Flipper Tagging

Nesting females are tagged using titanium flipper tags to enable the identification of individual females. Two tag series have been used in Tanzania with tag prefixes TA and TZ.  In 2011, 2012 and 2013 Sea Sense conducted a saturation tagging programme in Juani Island, Mafia District which is the most important green turtle nesting site in Tanzania.  The tagging was conducted during the peak nesting months of April and May and provided  data on clutch frequencies, levels of nest site fidelity and duration of inter-nesting intervals. An additional flipper tagging programme was started in 2013 in Temeke District which supports the second largest green turtle rookery in Tanzania. 

The tagging programmes will be repeated in future years to help identify re-migration intervals and determine the true status of nesting populations at the two sites.  More than two thirds of all recorded green turtle nests in Tanzania are laid in Juani Island and Temeke District so data from a continuous and focused monitoring programme can also be used to determine population sizes at other nesting sites in Tanzania where only track counts are available.

Satellite Tracking

Molly returns to the sea

In 2012 Sea Sense embarked on the first ever sea turtle satellite telemetry project in Tanzania to identify migratory pathways and the location of important foraging grounds. Seven satellite tags were deployed on nesting green turtles.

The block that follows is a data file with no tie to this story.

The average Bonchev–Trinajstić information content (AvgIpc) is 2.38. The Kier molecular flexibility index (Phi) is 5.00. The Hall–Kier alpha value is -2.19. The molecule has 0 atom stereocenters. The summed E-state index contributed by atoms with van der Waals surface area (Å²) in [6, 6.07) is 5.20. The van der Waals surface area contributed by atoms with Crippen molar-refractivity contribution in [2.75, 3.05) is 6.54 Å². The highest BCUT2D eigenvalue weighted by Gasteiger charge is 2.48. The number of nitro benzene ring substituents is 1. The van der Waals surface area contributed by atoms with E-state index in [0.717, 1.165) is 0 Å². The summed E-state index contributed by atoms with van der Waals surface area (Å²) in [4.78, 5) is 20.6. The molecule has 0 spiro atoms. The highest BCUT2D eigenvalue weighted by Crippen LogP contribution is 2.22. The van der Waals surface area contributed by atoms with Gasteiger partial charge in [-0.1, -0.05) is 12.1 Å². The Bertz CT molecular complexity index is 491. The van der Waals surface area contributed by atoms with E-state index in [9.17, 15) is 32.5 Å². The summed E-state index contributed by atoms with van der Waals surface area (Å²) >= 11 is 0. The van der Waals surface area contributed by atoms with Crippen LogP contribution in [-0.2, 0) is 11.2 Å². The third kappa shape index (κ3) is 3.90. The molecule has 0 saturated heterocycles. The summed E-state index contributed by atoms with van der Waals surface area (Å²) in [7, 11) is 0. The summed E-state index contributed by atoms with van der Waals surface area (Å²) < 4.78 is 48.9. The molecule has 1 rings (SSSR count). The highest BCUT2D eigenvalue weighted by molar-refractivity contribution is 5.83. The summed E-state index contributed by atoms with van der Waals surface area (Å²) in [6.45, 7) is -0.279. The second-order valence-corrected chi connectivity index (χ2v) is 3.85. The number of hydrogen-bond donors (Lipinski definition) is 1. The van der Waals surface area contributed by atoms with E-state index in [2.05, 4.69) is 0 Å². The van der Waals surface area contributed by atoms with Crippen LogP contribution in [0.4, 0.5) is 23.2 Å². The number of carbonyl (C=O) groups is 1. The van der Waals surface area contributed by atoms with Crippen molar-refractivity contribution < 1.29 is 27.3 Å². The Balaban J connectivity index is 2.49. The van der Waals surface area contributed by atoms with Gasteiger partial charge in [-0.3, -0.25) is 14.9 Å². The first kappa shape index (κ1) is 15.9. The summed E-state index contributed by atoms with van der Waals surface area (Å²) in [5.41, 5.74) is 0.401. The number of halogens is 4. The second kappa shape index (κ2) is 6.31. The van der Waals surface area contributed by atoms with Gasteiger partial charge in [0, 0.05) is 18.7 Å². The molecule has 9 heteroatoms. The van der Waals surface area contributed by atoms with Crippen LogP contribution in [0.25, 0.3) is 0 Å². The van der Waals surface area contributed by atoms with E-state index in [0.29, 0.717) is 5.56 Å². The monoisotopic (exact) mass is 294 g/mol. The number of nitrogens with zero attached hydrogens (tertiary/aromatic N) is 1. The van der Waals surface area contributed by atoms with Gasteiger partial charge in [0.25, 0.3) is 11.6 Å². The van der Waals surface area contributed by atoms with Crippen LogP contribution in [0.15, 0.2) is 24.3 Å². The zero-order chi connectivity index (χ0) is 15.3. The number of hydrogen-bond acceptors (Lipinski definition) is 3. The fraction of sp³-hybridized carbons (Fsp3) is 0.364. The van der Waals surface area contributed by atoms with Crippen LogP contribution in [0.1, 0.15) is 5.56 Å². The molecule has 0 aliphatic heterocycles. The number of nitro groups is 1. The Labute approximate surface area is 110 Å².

Five of the turtles migrated to foraging grounds within Tanzania. The remaining two turtles continued north along the East African coast. Mwisho settled on a foraging ground just north of Mombasa in Kenya while Zianna went further north to Somalia, an impressive 3,500km from her nesting beach in Mafia! These are the first migratory corridors ever identified for turtles nesting in Tanzania.

Four tags were generously funded by WWF.  The three remaining tags were funded by the South West Indian Ocean Fisheries Project (SWIOFP) which was an ambitious region wide project focusing on the development of sustainable fisheries. SWIOFP also funded the deployment of satellite tags in Kenya, Madagascar, Mozambique, Seychelles and Mauritius and tracking data from these regional partners identified Tanzania's Rufiji Delta as one of five regional 'hotspots' for green turtle foraging activity. 

The Secretariat of the Indian Ocean South East Asia Marine Turtle Memorandum of Understanding (IOSEA MoU) is currently developing a 'Network of Sites of Importance for Marine Turtles' in the western Indian Ocean region and has invited nominations from signatory states. Sea Sense worked closely with the Tanzania IOSEA Focal Person to prepare and submit a nomination for the Rufiji Delta and the SWIOFP satellite tracking data were used as important supporting evidence. 

In light of the success of the first satellite telemetry project in 2012, Sea Sense received funding for deployment of a further four satellite tags. One was deployed in Pangani in 2013 and so far one has been deployed in 2014 in Mnemba Island, Zanzibar.  We look forward to learning more about Tanzania's sea turtles and we will be sure to keep you updated!

Did you know?

Every whale shark has an individual pattern of spots, a bit like a human fingerprint!


Sea Sense and a reflection on 2014

2014 was an extremely busy year for Sea Sense and we achieved everything we set out to, plus a few...

Expected Green Turtle Hatching Dates in May 2016

Mafia Island
South Beach